"The Angel Esmeralda" by Don Delillo
You might find this hard to believe, but The Angel Esmeralda is 75 year-old author Don Delillo's first ever collection of short stories. How can that be, you ask? According to THIS article, it's because he hasn't written very many of them. In fact, Scribner editor-in-chief Nan Graham says she's been mulling a Delillo collection for over ten years now, there's just never been enough material to warrant one. She credits the author's recent increase in output with finally making the dream a reality. And even though you didn't know it was missing from your life, now that you've got it, you wonder how you lived without it all these years.
The book contains nine stories, published between 1979 and the present. At least four take place in Manhattan, but without certain topical sign-posts you'd be hard-pressed to guess the decade in which they were authored. Delillo's writing has exhibited minimal stylistic change over the last 30 years, although long time fans would argue that even his recent shorts are more representative of the young Delillo, lacking the philosophical meandering of his last few novels. They are compact, punchy little works. A flurry of consistent jabs designed to stun the reader into epiphany. The rope-a-dope defense would be ill-advised, because Delillo is unflagging as he works the brain-body with precision.
The collection itself is broken up into three parts. The first offers a pair of stories from the late 70's/early 80's, part two covers the late 80's through the mid 90's, and part three represents the naughty aughties and beyond. It opens with the appropriately titled "Creation," which might actually be about the end of something. We then fast forward to the post-apocalyptic future with "Human Moments In World War III," giving us a rare glimpse at what Delillo can do with genre.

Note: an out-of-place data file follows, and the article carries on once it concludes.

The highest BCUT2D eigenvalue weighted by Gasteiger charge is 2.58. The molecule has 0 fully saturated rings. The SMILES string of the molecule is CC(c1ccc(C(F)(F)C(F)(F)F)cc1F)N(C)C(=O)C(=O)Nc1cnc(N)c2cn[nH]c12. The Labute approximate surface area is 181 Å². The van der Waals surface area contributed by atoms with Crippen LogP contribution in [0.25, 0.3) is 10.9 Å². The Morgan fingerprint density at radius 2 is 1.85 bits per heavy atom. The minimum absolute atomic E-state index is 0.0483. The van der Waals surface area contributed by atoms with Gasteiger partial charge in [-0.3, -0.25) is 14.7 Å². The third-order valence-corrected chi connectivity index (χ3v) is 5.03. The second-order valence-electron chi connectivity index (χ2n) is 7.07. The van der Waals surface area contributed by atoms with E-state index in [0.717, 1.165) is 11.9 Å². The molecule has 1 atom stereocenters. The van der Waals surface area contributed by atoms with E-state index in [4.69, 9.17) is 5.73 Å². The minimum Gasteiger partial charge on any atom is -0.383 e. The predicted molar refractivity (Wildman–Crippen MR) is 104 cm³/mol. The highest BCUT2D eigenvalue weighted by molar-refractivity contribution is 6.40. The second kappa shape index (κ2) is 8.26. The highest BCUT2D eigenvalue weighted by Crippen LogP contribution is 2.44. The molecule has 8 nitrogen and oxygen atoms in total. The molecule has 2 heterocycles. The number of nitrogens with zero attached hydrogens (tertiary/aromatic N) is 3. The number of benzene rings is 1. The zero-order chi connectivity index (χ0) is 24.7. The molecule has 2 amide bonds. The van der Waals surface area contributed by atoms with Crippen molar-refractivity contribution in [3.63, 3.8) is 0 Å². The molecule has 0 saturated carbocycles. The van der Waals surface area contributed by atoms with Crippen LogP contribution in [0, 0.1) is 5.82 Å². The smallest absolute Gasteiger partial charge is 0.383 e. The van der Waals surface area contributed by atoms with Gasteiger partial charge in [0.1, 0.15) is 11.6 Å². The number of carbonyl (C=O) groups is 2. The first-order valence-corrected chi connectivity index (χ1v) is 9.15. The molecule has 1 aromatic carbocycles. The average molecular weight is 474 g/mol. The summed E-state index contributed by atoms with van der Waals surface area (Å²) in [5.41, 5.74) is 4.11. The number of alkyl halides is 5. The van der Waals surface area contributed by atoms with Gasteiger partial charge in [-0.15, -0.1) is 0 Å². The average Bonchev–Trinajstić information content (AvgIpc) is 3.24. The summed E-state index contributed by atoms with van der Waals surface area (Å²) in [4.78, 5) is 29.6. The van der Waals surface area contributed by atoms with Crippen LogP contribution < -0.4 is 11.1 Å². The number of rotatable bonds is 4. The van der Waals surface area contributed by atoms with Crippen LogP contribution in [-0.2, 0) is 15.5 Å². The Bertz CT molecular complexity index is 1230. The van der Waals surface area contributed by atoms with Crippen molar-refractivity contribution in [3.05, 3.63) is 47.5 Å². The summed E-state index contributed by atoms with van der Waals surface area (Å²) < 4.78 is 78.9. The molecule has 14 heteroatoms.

Part two leads off with "The Ivory Acrobat," written in 1988. It is yet another example of Delillo's prescience as a writer, detailing personal paranoia in the wake of a devastating earthquake. Despite the fact that it was written more than ten years prior, it is the perfect allegory for post 9-11 America, which Delillo would go on to write about with hindsight in Falling Man. (For another example of Delillo's Nostradamus-like abilities, check out his 1991 treatise on terrorism, Mao II.) "Acrobat" is followed by "The Runner," in which a woman who witnesses a horrible event must invent a fictitious backstory in order to cope. It demonstrates how people use the superficial ability of a lie to protect themselves, like hiding under the covers in the dark.
Then there's the titular centerpiece, "The Angel Esmeralda." It tells the story of two Bronx nuns- one young, one old- and the heavenly apparition of a murdered child. I don't know if said apparition has been officially recognized and approved by the Holy Catholic Church, but it makes for an emotionally devastating parable about grace in the face of futility.
Finally, we have the four stories of part three. "Baader-Meinhof" is a chilling look at The Richter Cycle of paintings and random violation. The similarly themed "Midnight In Dostoevsky" and "The Starveling" both deal with the desire to know the unknowable, and again feature characters compelled to invent stories about strangers. Sandwiched in-between is what could be my favorite piece of the collection, "Hammer and Sickle." Jerry is a white-collar criminal in a minimum security prison who thinks his ex-wife might be speaking to him via his daughters, who host an economics report on children's television that is popular with the inmates. As the girls become better broadcasters, Jerry becomes less sure of what they are trying to say to him.
And just like that, you're reached the end of the book. Lucky for you, there is plenty to mull over, after the fact. If I may be so bold, The Angel Esmeralda makes for a great book club selection, so why not read it with some friends? I'll help start things off:
If there is a common thread running throughout Esmeralda, it is the desire to know. Especially when it comes to other people. The who, what, where, and why of them; possibly with an eye towards self-discovery. And just like regular people, when an actual answer to those questions is unavailable, Delillo's characters attempt to quantify the unknown. Whether by something as simple as guessing a person's occupation, or as complex as intuiting the motivation of a 17th century BC Minoen bull-jumper based on a replica figurine. It is identity obsession. Instead of staring into the vast emptiness of the abyss, we'd rather fill that void with useless junk to ease our spiritual agoraphobia. Because if we can't figure out what makes other people tick like bombs, chances are we'll never figure out our own lives, and we'll wind up cutting the wrong colored wire. The emptiness inside will fold in on itself and implode due to lack of self knowledge, which is probably what scares us the most.
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